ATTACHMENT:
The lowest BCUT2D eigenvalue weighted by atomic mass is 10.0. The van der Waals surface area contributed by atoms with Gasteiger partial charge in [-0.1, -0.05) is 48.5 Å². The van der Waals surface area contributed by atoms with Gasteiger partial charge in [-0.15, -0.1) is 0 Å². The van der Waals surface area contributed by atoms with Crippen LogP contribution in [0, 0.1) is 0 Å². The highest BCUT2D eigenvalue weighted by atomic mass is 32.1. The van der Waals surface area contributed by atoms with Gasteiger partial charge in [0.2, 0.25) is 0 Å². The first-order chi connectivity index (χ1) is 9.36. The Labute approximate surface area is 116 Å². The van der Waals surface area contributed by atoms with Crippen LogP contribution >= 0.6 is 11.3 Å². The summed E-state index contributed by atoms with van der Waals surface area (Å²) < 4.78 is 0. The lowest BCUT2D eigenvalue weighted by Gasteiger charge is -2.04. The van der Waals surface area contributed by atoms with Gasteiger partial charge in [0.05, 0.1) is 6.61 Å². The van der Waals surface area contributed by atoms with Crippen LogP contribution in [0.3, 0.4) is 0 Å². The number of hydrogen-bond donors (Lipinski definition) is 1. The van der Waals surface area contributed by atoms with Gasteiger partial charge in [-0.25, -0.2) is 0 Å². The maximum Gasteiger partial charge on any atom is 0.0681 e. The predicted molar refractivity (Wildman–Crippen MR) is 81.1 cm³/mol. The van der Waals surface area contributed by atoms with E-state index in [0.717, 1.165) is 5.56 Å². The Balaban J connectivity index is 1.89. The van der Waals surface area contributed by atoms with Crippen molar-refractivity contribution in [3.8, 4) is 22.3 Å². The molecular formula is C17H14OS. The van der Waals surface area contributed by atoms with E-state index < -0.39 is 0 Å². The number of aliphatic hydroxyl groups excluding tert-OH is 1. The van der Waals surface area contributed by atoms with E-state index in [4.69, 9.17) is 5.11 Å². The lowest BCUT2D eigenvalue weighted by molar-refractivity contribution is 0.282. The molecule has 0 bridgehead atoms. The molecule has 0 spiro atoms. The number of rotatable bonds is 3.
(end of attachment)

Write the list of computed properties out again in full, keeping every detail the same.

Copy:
The lowest BCUT2D eigenvalue weighted by atomic mass is 10.0. The van der Waals surface area contributed by atoms with Gasteiger partial charge in [-0.1, -0.05) is 48.5 Å². The van der Waals surface area contributed by atoms with Gasteiger partial charge in [-0.15, -0.1) is 0 Å². The van der Waals surface area contributed by atoms with Crippen LogP contribution in [0, 0.1) is 0 Å². The highest BCUT2D eigenvalue weighted by atomic mass is 32.1. The van der Waals surface area contributed by atoms with Gasteiger partial charge in [0.2, 0.25) is 0 Å². The first-order chi connectivity index (χ1) is 9.36. The Labute approximate surface area is 116 Å². The van der Waals surface area contributed by atoms with Crippen LogP contribution >= 0.6 is 11.3 Å². The summed E-state index contributed by atoms with van der Waals surface area (Å²) < 4.78 is 0. The lowest BCUT2D eigenvalue weighted by Gasteiger charge is -2.04. The van der Waals surface area contributed by atoms with Gasteiger partial charge in [0.05, 0.1) is 6.61 Å². The van der Waals surface area contributed by atoms with Crippen LogP contribution in [0.3, 0.4) is 0 Å². The number of hydrogen-bond donors (Lipinski definition) is 1. The van der Waals surface area contributed by atoms with Gasteiger partial charge in [-0.25, -0.2) is 0 Å². The maximum Gasteiger partial charge on any atom is 0.0681 e. The predicted molar refractivity (Wildman–Crippen MR) is 81.1 cm³/mol. The van der Waals surface area contributed by atoms with E-state index in [0.717, 1.165) is 5.56 Å². The Balaban J connectivity index is 1.89. The van der Waals surface area contributed by atoms with Crippen molar-refractivity contribution in [3.8, 4) is 22.3 Å². The molecular formula is C17H14OS. The van der Waals surface area contributed by atoms with E-state index < -0.39 is 0 Å². The number of aliphatic hydroxyl groups excluding tert-OH is 1. The van der Waals surface area contributed by atoms with E-state index in [4.69, 9.17) is 5.11 Å². The lowest BCUT2D eigenvalue weighted by molar-refractivity contribution is 0.282. The molecule has 0 bridgehead atoms. The molecule has 0 spiro atoms. The number of rotatable bonds is 3.